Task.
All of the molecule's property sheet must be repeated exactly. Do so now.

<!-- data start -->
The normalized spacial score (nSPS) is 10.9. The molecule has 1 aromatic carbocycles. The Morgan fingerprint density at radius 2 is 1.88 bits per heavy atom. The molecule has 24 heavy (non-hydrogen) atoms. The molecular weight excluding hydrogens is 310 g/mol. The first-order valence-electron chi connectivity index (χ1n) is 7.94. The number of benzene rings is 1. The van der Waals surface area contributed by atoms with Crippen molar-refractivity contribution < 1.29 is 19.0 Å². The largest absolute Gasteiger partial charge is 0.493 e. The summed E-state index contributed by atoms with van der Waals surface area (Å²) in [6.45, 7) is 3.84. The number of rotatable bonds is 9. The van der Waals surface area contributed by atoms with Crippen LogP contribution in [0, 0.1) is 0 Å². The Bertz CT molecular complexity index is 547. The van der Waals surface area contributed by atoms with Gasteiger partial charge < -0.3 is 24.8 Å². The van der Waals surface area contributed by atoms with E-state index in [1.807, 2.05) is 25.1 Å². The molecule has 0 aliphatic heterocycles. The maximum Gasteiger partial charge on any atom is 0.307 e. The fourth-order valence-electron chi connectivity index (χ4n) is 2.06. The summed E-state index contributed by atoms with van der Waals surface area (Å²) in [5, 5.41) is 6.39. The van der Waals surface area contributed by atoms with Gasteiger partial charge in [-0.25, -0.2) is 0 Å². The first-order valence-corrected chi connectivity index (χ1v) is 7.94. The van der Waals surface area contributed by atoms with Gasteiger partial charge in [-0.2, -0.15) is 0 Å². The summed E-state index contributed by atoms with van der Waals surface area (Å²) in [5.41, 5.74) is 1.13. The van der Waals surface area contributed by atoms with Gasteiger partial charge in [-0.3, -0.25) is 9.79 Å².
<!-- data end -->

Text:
The normalized spacial score (nSPS) is 10.9. The molecule has 1 aromatic carbocycles. The Morgan fingerprint density at radius 2 is 1.88 bits per heavy atom. The molecule has 24 heavy (non-hydrogen) atoms. The molecular weight excluding hydrogens is 310 g/mol. The first-order valence-electron chi connectivity index (χ1n) is 7.94. The number of benzene rings is 1. The van der Waals surface area contributed by atoms with Crippen molar-refractivity contribution < 1.29 is 19.0 Å². The largest absolute Gasteiger partial charge is 0.493 e. The summed E-state index contributed by atoms with van der Waals surface area (Å²) in [6.45, 7) is 3.84. The number of rotatable bonds is 9. The van der Waals surface area contributed by atoms with Crippen LogP contribution in [0, 0.1) is 0 Å². The Bertz CT molecular complexity index is 547. The van der Waals surface area contributed by atoms with Gasteiger partial charge < -0.3 is 24.8 Å². The van der Waals surface area contributed by atoms with E-state index in [1.807, 2.05) is 25.1 Å². The molecule has 0 aliphatic heterocycles. The maximum Gasteiger partial charge on any atom is 0.307 e. The fourth-order valence-electron chi connectivity index (χ4n) is 2.06. The summed E-state index contributed by atoms with van der Waals surface area (Å²) in [5, 5.41) is 6.39. The van der Waals surface area contributed by atoms with Gasteiger partial charge in [-0.25, -0.2) is 0 Å². The first-order valence-corrected chi connectivity index (χ1v) is 7.94. The van der Waals surface area contributed by atoms with Gasteiger partial charge in [-0.2, -0.15) is 0 Å². The summed E-state index contributed by atoms with van der Waals surface area (Å²) in [5.41, 5.74) is 1.13. The van der Waals surface area contributed by atoms with Gasteiger partial charge in [-0.3, -0.25) is 9.79 Å².